She sounded like such a sweet old lady. That is, until she started talking.
The line of strange questions came in ever-increasing levels of absurdity during our phone call.
"Are you Asian or are you white?"
I indulged this question. As a landlord, she's just curious about whom she would be renting her Smithtown apartment to, I figured.
"Are you the lighter-skinned kind of Asian or the darker-skinned kind of Asian?"
I have a nice year-round tan, but that's not really any of her business. All I'm interested in is renting her apartment. "What does it matter?" I asked.
Perhaps I should have been more indignant. Or shocked. I wasn't, at first, but both reactions came with her response.
"Well, you know, some of the neighbors wouldn't be happy if I rented to a darker-skinned person," she said. "Sometimes they can be a little racist out here."
"Well, come on by tomorrow so I can have a look at you," she finished.
A look at me so she could, what, buy me?
You'd think after growing up in a mostly white town - my brother and I were called every derogatory term for South Asians under the sun - I'd be used to this.
You'd think after facing outright racists - those who didn't even try to veil their disgust under the guise of their neighbors - I'd be used to this. You'd think after being called a terrorist by a now ex-girlfriend's parents upon meeting them, I'd be used to this.
But the truth is, I'm not. How could I be? How could anyone be?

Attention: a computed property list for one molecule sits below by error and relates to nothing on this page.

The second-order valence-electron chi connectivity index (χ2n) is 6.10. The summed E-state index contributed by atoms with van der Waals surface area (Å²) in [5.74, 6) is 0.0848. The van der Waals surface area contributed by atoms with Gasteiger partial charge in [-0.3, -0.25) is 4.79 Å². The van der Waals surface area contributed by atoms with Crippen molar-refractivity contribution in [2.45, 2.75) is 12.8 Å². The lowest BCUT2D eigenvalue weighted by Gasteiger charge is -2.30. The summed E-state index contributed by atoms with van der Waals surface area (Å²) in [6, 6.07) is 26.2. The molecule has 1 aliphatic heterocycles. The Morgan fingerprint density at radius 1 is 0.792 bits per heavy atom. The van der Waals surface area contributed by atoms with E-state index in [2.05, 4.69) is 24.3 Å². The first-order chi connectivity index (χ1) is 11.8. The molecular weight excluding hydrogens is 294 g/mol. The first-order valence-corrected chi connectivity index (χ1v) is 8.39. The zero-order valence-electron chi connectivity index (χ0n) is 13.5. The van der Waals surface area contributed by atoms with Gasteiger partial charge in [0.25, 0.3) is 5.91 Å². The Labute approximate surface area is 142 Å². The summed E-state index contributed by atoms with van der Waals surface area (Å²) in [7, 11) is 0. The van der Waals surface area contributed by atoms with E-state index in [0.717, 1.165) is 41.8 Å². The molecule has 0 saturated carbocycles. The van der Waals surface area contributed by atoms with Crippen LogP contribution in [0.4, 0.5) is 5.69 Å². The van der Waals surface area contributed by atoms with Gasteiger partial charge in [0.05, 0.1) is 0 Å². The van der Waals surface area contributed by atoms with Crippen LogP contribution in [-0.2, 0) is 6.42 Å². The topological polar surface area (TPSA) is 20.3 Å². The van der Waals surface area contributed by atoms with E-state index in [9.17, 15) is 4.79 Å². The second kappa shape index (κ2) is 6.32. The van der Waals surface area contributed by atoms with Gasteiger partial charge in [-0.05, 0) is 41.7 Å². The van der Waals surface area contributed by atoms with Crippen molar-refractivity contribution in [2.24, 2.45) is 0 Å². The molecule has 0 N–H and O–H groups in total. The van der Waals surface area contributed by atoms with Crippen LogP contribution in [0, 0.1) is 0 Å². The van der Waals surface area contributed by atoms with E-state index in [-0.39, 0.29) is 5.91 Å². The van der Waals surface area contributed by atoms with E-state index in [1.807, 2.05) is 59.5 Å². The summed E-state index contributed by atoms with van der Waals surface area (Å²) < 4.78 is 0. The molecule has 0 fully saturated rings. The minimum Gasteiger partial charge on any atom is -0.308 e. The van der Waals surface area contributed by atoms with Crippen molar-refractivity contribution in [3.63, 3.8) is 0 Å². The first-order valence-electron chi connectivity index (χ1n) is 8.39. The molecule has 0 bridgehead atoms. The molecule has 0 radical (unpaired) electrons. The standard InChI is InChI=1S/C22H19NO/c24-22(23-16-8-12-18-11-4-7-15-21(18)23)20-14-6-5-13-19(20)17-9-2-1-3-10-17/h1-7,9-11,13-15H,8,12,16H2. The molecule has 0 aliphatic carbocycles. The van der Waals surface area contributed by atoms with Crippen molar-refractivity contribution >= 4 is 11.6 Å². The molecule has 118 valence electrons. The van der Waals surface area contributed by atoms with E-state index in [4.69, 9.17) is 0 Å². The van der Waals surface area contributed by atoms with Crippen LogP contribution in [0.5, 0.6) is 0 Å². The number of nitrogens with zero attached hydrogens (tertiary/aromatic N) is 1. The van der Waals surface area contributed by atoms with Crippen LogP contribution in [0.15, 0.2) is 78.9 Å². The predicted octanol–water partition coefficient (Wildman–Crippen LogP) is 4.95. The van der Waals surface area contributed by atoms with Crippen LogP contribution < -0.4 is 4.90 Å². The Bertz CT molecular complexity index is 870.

When racists attack, whether it's with veiled or not-so-veiled threats or with sheer ignorance (which is what I suspect was more this landlord's problem), do they have any idea how deep the psychological scars they leave are?
Years ago, I lived in Minnesota. In my first month there, I read an article in the paper I worked for about a basketball coach whose home was vandalized in a racially motivated attack. I saw another article about a white-power group handing out white-power CDs to elementary school children on the street. I read many stories on all sorts of topics in the news there, but those are the ones I remember.
And one day, just like this recent day on the phone, it hit home. I was at a stoplight with my windows down during my drive to work in St. Cloud, when a beat-up, old minivan rolled up next to me. "--- terrorist --!" the driver yelled at me, before speeding away.
That was five years ago. He probably doesn't remember me. But I sure remember him. And, for the same reasons, five years from now I bet I will remember that landlord.
Wasim Ahmad lives in Merrick.